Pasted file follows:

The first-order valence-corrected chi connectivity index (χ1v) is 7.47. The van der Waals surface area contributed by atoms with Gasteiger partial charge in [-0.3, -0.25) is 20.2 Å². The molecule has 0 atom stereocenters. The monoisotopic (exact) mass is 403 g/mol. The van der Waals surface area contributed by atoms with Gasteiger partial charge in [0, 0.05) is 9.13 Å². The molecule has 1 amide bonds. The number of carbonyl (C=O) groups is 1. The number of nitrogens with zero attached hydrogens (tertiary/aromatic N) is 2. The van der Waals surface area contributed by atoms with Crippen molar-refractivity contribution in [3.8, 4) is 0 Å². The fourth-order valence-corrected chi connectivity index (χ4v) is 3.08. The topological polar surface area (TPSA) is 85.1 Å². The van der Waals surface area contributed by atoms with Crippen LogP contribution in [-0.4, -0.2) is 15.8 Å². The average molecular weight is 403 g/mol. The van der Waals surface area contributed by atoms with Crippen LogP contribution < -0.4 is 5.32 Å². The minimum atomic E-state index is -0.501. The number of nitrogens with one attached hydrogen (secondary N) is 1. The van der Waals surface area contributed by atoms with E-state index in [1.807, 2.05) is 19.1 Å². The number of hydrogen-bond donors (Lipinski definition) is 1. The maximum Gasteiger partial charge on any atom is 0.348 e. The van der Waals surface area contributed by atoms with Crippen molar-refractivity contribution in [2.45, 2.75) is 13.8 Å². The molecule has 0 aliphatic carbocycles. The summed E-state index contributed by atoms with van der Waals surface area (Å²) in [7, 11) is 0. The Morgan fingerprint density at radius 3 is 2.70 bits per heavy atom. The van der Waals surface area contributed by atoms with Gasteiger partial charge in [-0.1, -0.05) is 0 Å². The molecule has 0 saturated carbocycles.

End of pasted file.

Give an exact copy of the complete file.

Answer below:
The first-order valence-corrected chi connectivity index (χ1v) is 7.47. The van der Waals surface area contributed by atoms with Gasteiger partial charge in [-0.3, -0.25) is 20.2 Å². The molecule has 0 atom stereocenters. The monoisotopic (exact) mass is 403 g/mol. The van der Waals surface area contributed by atoms with Gasteiger partial charge in [0, 0.05) is 9.13 Å². The molecule has 1 amide bonds. The number of carbonyl (C=O) groups is 1. The number of nitrogens with zero attached hydrogens (tertiary/aromatic N) is 2. The van der Waals surface area contributed by atoms with Crippen molar-refractivity contribution in [3.8, 4) is 0 Å². The fourth-order valence-corrected chi connectivity index (χ4v) is 3.08. The topological polar surface area (TPSA) is 85.1 Å². The van der Waals surface area contributed by atoms with Crippen LogP contribution in [-0.4, -0.2) is 15.8 Å². The average molecular weight is 403 g/mol. The van der Waals surface area contributed by atoms with Crippen LogP contribution < -0.4 is 5.32 Å². The minimum atomic E-state index is -0.501. The number of nitrogens with one attached hydrogen (secondary N) is 1. The van der Waals surface area contributed by atoms with E-state index in [1.807, 2.05) is 19.1 Å². The number of hydrogen-bond donors (Lipinski definition) is 1. The maximum Gasteiger partial charge on any atom is 0.348 e. The van der Waals surface area contributed by atoms with Crippen molar-refractivity contribution in [2.45, 2.75) is 13.8 Å². The molecule has 0 aliphatic carbocycles. The summed E-state index contributed by atoms with van der Waals surface area (Å²) in [7, 11) is 0. The Morgan fingerprint density at radius 3 is 2.70 bits per heavy atom. The van der Waals surface area contributed by atoms with Gasteiger partial charge in [-0.1, -0.05) is 0 Å². The molecule has 0 saturated carbocycles.